Rob Locksley might have some moral justification for his broadcast (e.g, Gisborne is evil and dangerous and cannot be stopped any other way). But these justifications arise from the particulars of the circumstance. The legal question is whether other people should be permitted to make similar broadcasts about other targets. Without some kind of clause in the relevant laws about “excusability” or “justifiability” (such as those found in homicide laws to permit self-defense, or to recognize extenuating circumstances), the law cannot abide a good use of a socially impermissible kind of act. It does not matter that “in this case, there was a moral reason to do something illegal,” because moral reasoning is deliberately kept distinct from legal findings, and a law needs a specific clause for exceptions.

V. How to Blow Out a Speaker: Too Loud for Too Long

I am increasingly concerned about the problems of online harassment. It is moderately concerning that internet “hate communities” exist (with settlements in Reddit, 4chan [their capital city], and Tumblr), but it’s a phenomenon that has been noted and described before. What is far more concerning is that these communities are mobilizing their hatred to affect the world. I don’t know if hate is winning right now, but I’m not altogether prepared to rule that out that possibility. I don’t know if hate and harassment will eventually destroy social media, or the internet entirely.

I do know that this volume of threat, violence, and malice is not sustainable. Very soon, governing bodies will have to decide whether to curtail speech in the name of preserving the common good. This is controversial enough, but the technical challenges of internet anonymity and instant broadcasting will make it even more difficult to craft and execute appropriate laws. However, I think this project is neither impossible nor dispensable.

Reactions and “Buzz” from E3 Couldn’t Happen Without Trademarks

When Juliet famously mused “What’s in a name?” she meant to downplay the importance of names, contending that the thing which is named (say, “a rose,” or maybe a family name of “Montague”) persists beyond whatever we call it. The world of trademarks insists on the importance of names to help us understand the differences between roses in a flourishing garden. The current state of the video game industry illustrates this point well.

I didn’t do any dedicated E3 coverage this summer, but looking back, the entire conversation happens around trademarks. The video game industry has always made use of sequels and developing franchises, and one of the biggest reasons for this has to do with the philosophy behind trademarks.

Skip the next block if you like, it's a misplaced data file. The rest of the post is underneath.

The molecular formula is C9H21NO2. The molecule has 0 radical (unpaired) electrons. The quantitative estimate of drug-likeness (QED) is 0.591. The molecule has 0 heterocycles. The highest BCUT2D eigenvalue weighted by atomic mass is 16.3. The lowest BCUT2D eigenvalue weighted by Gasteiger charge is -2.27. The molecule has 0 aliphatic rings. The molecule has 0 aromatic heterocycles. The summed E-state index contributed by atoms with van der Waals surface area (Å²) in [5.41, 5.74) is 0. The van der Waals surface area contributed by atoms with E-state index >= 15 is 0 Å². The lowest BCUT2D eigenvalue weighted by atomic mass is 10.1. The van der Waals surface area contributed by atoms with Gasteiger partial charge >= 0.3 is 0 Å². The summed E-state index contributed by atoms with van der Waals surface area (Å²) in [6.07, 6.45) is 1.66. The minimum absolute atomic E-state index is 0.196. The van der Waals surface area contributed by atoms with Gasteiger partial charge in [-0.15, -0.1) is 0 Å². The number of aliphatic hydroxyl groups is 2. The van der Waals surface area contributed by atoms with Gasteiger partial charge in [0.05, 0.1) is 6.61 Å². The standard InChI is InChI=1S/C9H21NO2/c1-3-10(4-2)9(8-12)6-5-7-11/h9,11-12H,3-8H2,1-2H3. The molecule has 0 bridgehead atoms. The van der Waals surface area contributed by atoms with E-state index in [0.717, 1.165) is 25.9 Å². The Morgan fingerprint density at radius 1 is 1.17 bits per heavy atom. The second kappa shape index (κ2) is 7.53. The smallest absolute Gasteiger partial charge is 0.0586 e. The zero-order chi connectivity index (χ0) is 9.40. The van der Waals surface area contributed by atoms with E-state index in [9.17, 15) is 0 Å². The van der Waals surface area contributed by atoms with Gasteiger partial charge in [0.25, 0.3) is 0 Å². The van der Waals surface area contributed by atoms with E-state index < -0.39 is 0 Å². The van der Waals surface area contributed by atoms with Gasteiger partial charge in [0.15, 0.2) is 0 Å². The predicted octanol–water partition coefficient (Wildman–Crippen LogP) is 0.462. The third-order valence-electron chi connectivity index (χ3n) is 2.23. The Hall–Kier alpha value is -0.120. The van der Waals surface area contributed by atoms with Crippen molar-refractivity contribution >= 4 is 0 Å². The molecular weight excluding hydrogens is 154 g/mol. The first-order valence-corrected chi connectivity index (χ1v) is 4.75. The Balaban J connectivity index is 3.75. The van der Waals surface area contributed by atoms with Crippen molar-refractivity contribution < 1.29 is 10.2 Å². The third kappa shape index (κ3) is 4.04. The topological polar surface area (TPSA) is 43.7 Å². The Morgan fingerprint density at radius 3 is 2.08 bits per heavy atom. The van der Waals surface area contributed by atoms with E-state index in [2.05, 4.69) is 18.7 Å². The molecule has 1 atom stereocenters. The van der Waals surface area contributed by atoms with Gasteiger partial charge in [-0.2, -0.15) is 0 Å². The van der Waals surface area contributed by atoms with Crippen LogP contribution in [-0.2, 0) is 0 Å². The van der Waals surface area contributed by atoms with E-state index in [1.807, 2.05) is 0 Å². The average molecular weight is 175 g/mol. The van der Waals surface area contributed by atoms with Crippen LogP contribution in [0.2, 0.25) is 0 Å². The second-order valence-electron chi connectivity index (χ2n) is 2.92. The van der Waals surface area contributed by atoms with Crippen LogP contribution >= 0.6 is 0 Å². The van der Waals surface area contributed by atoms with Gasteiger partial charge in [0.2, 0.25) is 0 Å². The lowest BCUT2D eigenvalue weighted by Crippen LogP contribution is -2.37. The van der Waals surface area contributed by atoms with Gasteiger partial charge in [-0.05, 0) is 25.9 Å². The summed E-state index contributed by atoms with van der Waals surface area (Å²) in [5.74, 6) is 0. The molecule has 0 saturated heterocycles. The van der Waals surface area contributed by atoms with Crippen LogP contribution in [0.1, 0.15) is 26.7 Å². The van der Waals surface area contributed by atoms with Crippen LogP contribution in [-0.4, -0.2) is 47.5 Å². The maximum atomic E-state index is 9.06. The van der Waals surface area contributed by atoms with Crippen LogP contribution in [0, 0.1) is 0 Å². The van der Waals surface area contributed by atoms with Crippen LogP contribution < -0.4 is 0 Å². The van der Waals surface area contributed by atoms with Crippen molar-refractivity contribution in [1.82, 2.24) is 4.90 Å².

I. Building a Brand…

Trademarks exist on the theory that the creator of a product, or provider of a service, has some consistency in their work. They might rely on the same materials or recipe, they might maintain a certain standard of quality, etc. Trademarks allow an owner to benefit from consistent quality. While trademark litigation is often an argument about preventing someone else from wrongfully benefiting from an owner’s legacy of quality, the norm is just the preservation of one’s own legacy.

In the world of video game developers and publishers, this legacy is reflected in the fan reactions. Why was there such elation over “Fallout 4”? Sure, the trailers looked visually appealing, and might have even hinted at a fun game—but many other games do that every year. Why is “Fallout 4” special? Because of everything it rests upon: Fallout 3, the Fallout franchise, Bethesda Game Studio’s demonstrated caliber of game production, ZeniMax’s proven management of product launches, game director Todd Howard’s numerous awards and consistent excellence in executing his game design philosophy.

The consumers in the game industry (“gamers,” one might call them) know many ways that a game can disappoint—but because of Bethesda’s history of developing and releasing great games, the consumers are steeled against the kind of doubt that would otherwise creep in to counter excitement over an E3 trailer.

II. Destroying a Brand…

In contrast, the games industry also shows how little excitement a tainted company can generate. The perineal whipping boy of the industry has been Electronic Arts for many years now. EA continues to be the foremost example of game industry failure because they (EA and any developer they ensare) seem sadly prone to incidents which only dig itself deeper into a pit of shame and universal contempt. After “Aliens: Colonial Marines,” EA will face increased difficulty in securing game pre-orders (or having consumers believe pre-release game footage trailers). After “SimCity,” EA will find it more difficult to have the kind of participation in a product launch that game studios often rely upon in their entire marketing campaign. But unlike Blizzard, who had their own launch fiasco with “Diablo3,” EA does not have many instances of excellent games and excellent player experiences in their recent history to restore consumer faith in their brand.

III. The Law of the Brand

Trademark law is sometimes a difficult thing to explain. Intellectual property law is necessarily a little bit abstract, but copyrights and patents protect a concrete thing (a book, a painting, a movie, a chemical process, a mechanical procedure, etc). Trademarks are really anchored in the “goodwill” that a company generates though its products and services. The vagueness behind explaining trademark law can lead some to think it is not important.

Trademarks are rooted in the abstract, unquantifiable difference between the excitement over a new Bethesda game and the bitterness over Konami decision to let go of Hideo Kajima. Economists and businesspeople find that their models work best when every factor in their equations and algorithms can be carefully determined.  However, they have long understood that brand loyalty and social popularity or prestige of a brand can influence the market in ways that are difficult to mathematically predict. That weird, unseen, abstract force that pushes the market in ways numbers fail to predict is both the effect of brands and the reason for trademark law.